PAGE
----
I just finished the final edits on the third book in the Tudor Court series and submitted it to the publisher. While I wait for them to look it over again, I'm working on the audiobook for A Wider World. As I work, I am ever more grateful for my years of volunteering with local theater, because it has given me a pool of actors to barter with.
This book is turning out to be easier than Songbird, probably because it's more recently written and edited, and I don't have to read along at quite the same level this time. I know these words; I've been over them half a dozen times in the last year. Some parts of Songbird were so old that they surprised me when I heard Jen read them out for the first time.
The actor and I have a system going. He records several chapters and uploads them to a shared Google drive. I download and listen to them through Audacity, which is a fabulous free audio recording/editing software. I do basic cleanup then, looking for background noise or breath sounds, but what I'm mainly listening for are mistakes or mispronunciations or incorrect emphasis.
I make notes of the sentences that need re-recording and send them back to him. When he does those edits, I can then cut and paste them - just like in Word - into the original audio file. After that, I check the levels to make sure that they're even, divide the files into chapters, and put the correct, Audible-mandated amount of blank space at the beginning and end. Then I convert them into .wav files.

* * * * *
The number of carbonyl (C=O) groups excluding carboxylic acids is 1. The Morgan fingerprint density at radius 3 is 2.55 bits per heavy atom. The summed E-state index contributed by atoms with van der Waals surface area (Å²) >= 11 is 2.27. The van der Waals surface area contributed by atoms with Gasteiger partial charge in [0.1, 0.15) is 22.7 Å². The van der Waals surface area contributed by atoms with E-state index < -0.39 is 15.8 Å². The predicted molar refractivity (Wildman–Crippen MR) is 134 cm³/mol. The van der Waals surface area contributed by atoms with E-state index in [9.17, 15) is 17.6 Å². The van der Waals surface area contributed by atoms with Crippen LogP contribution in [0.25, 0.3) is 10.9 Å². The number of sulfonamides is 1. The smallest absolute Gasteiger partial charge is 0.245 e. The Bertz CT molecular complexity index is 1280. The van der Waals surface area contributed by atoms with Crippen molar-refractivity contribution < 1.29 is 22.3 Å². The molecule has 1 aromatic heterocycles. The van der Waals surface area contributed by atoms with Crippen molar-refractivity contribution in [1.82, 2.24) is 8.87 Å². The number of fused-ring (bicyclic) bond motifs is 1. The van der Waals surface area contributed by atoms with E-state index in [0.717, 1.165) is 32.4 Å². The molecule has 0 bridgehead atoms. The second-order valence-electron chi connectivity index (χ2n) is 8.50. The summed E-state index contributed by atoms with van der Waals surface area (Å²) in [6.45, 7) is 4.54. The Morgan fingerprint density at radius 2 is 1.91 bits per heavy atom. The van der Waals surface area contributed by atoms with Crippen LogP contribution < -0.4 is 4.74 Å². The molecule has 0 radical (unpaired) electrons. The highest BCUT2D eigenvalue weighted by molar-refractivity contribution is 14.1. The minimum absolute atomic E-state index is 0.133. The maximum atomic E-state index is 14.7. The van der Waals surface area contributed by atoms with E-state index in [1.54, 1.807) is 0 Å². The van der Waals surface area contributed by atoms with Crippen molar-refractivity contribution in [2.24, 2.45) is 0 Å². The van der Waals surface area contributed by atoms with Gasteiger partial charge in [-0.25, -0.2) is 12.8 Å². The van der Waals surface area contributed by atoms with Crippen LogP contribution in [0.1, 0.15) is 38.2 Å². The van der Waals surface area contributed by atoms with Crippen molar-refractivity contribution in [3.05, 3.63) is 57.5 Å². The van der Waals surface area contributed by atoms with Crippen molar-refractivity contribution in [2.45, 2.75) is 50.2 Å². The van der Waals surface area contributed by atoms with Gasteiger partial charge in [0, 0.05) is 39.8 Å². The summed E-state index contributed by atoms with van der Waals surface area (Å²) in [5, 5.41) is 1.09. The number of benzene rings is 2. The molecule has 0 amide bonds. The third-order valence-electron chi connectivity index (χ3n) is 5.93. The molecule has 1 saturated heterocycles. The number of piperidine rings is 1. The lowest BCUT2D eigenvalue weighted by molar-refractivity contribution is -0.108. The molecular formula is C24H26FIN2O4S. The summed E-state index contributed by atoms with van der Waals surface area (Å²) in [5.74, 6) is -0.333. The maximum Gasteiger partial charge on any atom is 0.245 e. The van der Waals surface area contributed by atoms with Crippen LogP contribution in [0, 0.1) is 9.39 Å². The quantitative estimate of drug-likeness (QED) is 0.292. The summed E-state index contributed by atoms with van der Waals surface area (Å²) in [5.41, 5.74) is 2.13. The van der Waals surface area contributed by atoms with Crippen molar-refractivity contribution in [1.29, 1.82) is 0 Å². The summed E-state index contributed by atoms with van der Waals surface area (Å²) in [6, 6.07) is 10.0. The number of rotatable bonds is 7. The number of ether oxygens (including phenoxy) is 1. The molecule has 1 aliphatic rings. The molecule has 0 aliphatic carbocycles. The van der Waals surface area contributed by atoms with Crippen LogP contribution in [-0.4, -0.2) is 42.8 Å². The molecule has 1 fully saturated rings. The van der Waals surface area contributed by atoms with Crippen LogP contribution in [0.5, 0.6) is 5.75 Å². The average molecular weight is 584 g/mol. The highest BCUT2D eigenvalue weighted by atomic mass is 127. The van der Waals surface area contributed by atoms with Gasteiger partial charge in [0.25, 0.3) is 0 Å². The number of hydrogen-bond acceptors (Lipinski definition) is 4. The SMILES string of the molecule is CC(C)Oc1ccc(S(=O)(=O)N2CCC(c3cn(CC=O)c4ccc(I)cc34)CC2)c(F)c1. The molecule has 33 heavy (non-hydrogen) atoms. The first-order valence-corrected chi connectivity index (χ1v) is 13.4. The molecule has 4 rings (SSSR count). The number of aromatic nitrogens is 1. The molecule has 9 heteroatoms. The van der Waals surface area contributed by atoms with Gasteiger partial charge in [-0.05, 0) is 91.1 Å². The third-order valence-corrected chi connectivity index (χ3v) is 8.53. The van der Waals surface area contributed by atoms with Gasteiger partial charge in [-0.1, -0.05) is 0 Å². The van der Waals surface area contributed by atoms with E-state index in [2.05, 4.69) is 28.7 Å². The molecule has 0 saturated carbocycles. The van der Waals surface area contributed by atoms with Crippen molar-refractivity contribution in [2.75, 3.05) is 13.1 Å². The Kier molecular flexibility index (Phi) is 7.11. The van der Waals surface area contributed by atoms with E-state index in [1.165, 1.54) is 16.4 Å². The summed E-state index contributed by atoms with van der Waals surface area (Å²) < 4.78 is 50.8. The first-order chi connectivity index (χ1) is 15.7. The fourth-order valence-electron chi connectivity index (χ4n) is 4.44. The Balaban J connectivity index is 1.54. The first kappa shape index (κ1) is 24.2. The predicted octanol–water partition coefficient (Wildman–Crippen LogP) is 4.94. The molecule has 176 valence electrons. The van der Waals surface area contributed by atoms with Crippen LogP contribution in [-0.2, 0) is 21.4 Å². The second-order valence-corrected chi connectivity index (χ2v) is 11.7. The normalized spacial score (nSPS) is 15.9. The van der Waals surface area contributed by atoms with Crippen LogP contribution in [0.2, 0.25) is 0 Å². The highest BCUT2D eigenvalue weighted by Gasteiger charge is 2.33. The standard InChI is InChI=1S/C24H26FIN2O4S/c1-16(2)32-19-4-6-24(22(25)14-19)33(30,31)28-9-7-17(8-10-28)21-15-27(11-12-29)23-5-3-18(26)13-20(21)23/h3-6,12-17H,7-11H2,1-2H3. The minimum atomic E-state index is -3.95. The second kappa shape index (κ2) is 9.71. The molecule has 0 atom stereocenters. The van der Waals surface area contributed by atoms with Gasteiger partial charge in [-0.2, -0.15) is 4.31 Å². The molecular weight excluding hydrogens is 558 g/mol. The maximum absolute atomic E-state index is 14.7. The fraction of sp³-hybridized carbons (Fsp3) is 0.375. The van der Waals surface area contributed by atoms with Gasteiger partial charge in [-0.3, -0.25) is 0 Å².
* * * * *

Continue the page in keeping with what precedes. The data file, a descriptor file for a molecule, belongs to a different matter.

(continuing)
Once that's done, I upload the files into another shared folder (this time with my publisher), and they'll take it from there for final mastering. It's more of a process than many authors with publishers go through, but they understand my control freak tendencies, and I really enjoy being involved in all levels of the production process.
Eventually, when I self-publish my 1930s book, I want to be able to do all the steps myself - other than logical things like paying for cover art, etc. I might know what I want, and I might know the trends, but I don't have the graphic design background to make it good enough. My time is better spent on words than pictures. Part of being an effective control freak is knowing when somebody else does something better than you do.
I guess that's also called delegating.